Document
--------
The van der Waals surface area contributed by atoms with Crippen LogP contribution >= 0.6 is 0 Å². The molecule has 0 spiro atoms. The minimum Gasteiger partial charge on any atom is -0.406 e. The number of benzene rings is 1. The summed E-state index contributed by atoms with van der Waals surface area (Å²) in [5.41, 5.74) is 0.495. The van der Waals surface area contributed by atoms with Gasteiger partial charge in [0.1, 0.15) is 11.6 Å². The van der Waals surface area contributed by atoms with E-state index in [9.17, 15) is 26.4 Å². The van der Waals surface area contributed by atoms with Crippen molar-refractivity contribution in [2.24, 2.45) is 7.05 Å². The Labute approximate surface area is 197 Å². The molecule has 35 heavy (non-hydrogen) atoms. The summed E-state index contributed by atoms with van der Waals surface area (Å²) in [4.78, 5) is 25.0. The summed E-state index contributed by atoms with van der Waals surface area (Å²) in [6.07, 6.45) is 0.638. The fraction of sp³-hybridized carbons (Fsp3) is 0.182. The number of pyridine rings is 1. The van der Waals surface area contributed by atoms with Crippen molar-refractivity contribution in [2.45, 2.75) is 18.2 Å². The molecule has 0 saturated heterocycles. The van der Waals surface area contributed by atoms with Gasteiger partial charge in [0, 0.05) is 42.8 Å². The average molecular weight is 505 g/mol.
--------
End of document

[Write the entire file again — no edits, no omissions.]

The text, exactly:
The van der Waals surface area contributed by atoms with Crippen LogP contribution >= 0.6 is 0 Å². The molecule has 0 spiro atoms. The minimum Gasteiger partial charge on any atom is -0.406 e. The number of benzene rings is 1. The summed E-state index contributed by atoms with van der Waals surface area (Å²) in [5.41, 5.74) is 0.495. The van der Waals surface area contributed by atoms with Gasteiger partial charge in [0.1, 0.15) is 11.6 Å². The van der Waals surface area contributed by atoms with E-state index in [9.17, 15) is 26.4 Å². The van der Waals surface area contributed by atoms with Crippen molar-refractivity contribution in [2.24, 2.45) is 7.05 Å². The Labute approximate surface area is 197 Å². The molecule has 35 heavy (non-hydrogen) atoms. The summed E-state index contributed by atoms with van der Waals surface area (Å²) in [4.78, 5) is 25.0. The summed E-state index contributed by atoms with van der Waals surface area (Å²) in [6.07, 6.45) is 0.638. The fraction of sp³-hybridized carbons (Fsp3) is 0.182. The number of pyridine rings is 1. The van der Waals surface area contributed by atoms with Crippen molar-refractivity contribution in [2.45, 2.75) is 18.2 Å². The molecule has 0 saturated heterocycles. The van der Waals surface area contributed by atoms with Gasteiger partial charge in [0, 0.05) is 42.8 Å². The average molecular weight is 505 g/mol.